In this report, experts from the Center for Macroeconomic Analysis and Short-term Forecasting (CMASF) offer their vision of the causes and background of the economic crisis in Russia and globally and give a forecast with three crisis scenarios.
The Roscongress Foundation presents the salient points of the publication accompanied by fragments of broadcasts of relevant panel discussions from the business programme of key international events held by the Roscongress Foundation.
1) Some signs of a structural crisis in global economy were observed even before the pandemic
The start of the coronavirus epidemic, the drop in oil prices, and numerous turbulences on financial markets broke the trends that had seemed steady.
However, the CMASF experts believe that although these shocks occurred simultaneously (which, in itself, is damaging to the Russian and the global economy alike), this wasnt the only problem. The underlying problem was that, even before the current crisis, the global economy had started to «creep» into the next cyclical crisis. This was due to the huge debt loads in a range of new industrial economies (such as Argentina, Turkey, Indonesia, etc) which had been oriented at a fast growth of the global economy, in China which had solved the problem of finishing the formation of a modern industrial system by escalating national debt (which reached 300%), and in a group of developed economies with chronic budget deficits and «warmed up» financial markets (first and foremost, those of new companies).
Meanwhile, the global economy remained highly interconnected. Above all else, this meant that many countries were dependent on supplies from China and on its demand for raw materials, as well as on the state of global oil and financial markets. Even before the current crisis, there were signs of a looming structural crisis in the global economy, unrelated to the epidemic. Some of the signs were:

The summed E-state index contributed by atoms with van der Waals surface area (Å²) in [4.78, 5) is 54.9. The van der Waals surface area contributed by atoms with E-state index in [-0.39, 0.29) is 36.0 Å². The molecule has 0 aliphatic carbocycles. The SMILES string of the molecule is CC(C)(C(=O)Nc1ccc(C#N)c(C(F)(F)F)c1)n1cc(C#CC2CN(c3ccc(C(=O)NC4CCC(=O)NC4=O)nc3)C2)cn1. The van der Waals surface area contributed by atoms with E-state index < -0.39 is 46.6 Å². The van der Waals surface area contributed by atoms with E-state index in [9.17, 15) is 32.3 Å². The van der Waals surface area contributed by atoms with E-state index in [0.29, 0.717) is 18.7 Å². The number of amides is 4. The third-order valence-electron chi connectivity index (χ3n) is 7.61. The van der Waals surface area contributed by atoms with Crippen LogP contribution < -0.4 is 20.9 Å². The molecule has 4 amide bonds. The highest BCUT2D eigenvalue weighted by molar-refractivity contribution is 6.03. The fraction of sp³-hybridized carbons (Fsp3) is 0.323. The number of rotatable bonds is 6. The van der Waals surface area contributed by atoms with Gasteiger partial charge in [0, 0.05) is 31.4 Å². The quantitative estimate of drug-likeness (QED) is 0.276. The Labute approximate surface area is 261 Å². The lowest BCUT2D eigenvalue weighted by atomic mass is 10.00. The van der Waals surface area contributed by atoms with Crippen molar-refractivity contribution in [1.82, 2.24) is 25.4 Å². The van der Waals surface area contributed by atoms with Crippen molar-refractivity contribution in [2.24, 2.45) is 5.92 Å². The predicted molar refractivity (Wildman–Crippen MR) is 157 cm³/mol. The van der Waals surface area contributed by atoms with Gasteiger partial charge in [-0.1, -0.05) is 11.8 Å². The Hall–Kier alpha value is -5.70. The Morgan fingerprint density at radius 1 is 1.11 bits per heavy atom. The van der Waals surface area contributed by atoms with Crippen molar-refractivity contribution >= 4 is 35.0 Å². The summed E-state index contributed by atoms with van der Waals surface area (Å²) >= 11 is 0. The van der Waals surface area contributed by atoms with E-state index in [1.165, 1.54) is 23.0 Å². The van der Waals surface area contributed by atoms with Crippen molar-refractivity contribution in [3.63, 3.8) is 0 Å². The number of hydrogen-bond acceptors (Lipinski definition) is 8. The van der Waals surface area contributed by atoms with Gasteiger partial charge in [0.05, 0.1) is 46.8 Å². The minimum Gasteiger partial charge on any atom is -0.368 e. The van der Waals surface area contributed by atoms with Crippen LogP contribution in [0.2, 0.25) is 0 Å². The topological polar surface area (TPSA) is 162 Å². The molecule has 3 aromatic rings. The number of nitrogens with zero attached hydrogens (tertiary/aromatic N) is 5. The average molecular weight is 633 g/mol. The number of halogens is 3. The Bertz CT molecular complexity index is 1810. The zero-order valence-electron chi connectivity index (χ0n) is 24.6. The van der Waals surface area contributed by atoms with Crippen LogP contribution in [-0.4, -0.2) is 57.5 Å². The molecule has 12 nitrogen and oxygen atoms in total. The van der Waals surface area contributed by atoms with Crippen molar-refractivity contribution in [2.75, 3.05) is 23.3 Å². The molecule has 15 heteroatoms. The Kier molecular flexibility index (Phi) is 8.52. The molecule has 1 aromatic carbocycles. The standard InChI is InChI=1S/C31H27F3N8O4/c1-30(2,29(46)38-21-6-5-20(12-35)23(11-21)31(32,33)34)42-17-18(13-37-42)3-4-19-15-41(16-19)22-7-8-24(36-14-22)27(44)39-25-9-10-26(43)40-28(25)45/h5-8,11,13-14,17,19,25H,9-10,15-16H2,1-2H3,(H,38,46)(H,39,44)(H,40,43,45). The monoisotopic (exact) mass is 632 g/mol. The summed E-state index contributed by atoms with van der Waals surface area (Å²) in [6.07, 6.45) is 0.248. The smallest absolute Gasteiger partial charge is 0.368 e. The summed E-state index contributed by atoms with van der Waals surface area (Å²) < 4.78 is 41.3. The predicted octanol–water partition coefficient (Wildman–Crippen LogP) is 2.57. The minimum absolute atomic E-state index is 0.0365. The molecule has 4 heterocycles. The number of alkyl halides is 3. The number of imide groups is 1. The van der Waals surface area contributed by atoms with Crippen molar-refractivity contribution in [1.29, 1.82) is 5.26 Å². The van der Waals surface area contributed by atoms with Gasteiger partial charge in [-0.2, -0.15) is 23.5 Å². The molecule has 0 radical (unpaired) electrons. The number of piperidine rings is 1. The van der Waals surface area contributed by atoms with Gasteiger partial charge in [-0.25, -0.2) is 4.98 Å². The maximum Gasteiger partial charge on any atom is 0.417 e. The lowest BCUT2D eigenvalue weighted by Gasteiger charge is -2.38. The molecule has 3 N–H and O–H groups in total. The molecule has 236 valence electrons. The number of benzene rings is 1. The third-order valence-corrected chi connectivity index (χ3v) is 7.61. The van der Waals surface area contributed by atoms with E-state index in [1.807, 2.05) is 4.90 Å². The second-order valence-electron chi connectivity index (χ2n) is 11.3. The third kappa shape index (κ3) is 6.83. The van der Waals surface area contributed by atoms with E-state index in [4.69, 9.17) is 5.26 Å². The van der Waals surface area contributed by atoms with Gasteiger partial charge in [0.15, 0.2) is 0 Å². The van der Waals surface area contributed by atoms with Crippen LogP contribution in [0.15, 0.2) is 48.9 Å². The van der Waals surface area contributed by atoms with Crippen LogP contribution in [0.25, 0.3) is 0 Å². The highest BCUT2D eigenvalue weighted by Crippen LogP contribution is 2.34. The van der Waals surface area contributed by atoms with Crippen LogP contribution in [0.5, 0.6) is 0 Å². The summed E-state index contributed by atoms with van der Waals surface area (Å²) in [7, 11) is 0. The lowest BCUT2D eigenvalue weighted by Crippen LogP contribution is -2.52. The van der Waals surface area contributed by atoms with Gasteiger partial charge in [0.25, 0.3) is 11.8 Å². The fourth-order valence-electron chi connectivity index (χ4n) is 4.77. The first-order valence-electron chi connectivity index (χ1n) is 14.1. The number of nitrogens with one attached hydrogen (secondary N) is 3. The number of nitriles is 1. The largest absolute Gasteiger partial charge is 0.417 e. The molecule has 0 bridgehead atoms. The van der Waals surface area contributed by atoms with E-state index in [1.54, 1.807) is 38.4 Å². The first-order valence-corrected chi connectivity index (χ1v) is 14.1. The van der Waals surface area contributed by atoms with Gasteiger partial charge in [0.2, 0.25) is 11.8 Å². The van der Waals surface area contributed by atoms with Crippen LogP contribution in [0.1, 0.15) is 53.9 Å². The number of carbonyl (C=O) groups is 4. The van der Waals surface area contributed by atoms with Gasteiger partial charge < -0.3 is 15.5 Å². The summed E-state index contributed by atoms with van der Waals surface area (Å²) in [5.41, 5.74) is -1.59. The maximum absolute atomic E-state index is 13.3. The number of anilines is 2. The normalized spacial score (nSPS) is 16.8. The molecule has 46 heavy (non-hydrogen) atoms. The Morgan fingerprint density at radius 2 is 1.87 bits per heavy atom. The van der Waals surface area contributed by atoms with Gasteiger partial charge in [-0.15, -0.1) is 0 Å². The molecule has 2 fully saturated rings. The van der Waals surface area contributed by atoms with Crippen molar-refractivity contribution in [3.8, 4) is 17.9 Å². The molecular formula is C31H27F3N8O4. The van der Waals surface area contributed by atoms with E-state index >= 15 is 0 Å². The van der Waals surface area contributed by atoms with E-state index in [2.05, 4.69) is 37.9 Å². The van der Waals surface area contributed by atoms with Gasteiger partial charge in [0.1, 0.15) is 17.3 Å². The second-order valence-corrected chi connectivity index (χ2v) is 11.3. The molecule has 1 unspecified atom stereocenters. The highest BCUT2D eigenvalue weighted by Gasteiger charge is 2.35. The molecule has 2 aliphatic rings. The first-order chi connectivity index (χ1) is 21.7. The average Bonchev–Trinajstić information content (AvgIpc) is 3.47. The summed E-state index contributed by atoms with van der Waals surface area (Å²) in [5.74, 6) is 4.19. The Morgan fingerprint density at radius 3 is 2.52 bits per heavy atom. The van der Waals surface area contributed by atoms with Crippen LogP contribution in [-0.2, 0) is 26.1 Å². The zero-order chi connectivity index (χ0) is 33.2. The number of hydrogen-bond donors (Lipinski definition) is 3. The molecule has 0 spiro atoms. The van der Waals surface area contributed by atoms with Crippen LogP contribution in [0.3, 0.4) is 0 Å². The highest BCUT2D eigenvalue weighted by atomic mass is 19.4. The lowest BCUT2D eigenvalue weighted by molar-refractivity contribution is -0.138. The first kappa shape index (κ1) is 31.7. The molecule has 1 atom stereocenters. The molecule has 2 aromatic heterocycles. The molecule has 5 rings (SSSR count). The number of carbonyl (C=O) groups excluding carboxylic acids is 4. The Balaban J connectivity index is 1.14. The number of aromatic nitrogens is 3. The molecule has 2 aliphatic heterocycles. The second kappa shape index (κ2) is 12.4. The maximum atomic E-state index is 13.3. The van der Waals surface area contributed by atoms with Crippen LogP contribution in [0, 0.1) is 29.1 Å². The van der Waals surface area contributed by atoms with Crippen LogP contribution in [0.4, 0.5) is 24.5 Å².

· investors on commodity markets switched from copper (a core material for electrical equipment; an indicator of expectations of growth in physical investments) to gold (a classic hedge);
· leading macroeconomic indicators pointing to a global recession started to increase at a noticeable rate in late 2019.
Video: Friends for Leadership 2020: New Perspectives for Global Cooperation to Achieve Sustainable Development (19:53); speaker: Teresa Astolfi, Head of the International Directorate, Peoples Party in the Congress of Deputies of the Kingdom of Spain
2) The length of the crisis will depend on the damage the global economy suffers
The global economy was hard hit by a range of factors, such as the synchronicity of the shock from the China supply disruption and the shock from the oil prices plunge (caused by the OPEC+ failure; amid other shocks, the scale of possible consequences of the oil price war seems to have been grossly underestimated), as well as the drop in demand for a wide range of products and services caused by the coronavirus pandemic and the resulting panic.
When the supply shock was combined with the demand shock, this produced an unexpectedly powerful effect on the global economy. The duration of the crisis will depend on the following:
· whether the current crisis will «burn» the accumulated potential (which will result in a V- or U-shaped crisis approximately a year long, with a quick rebound);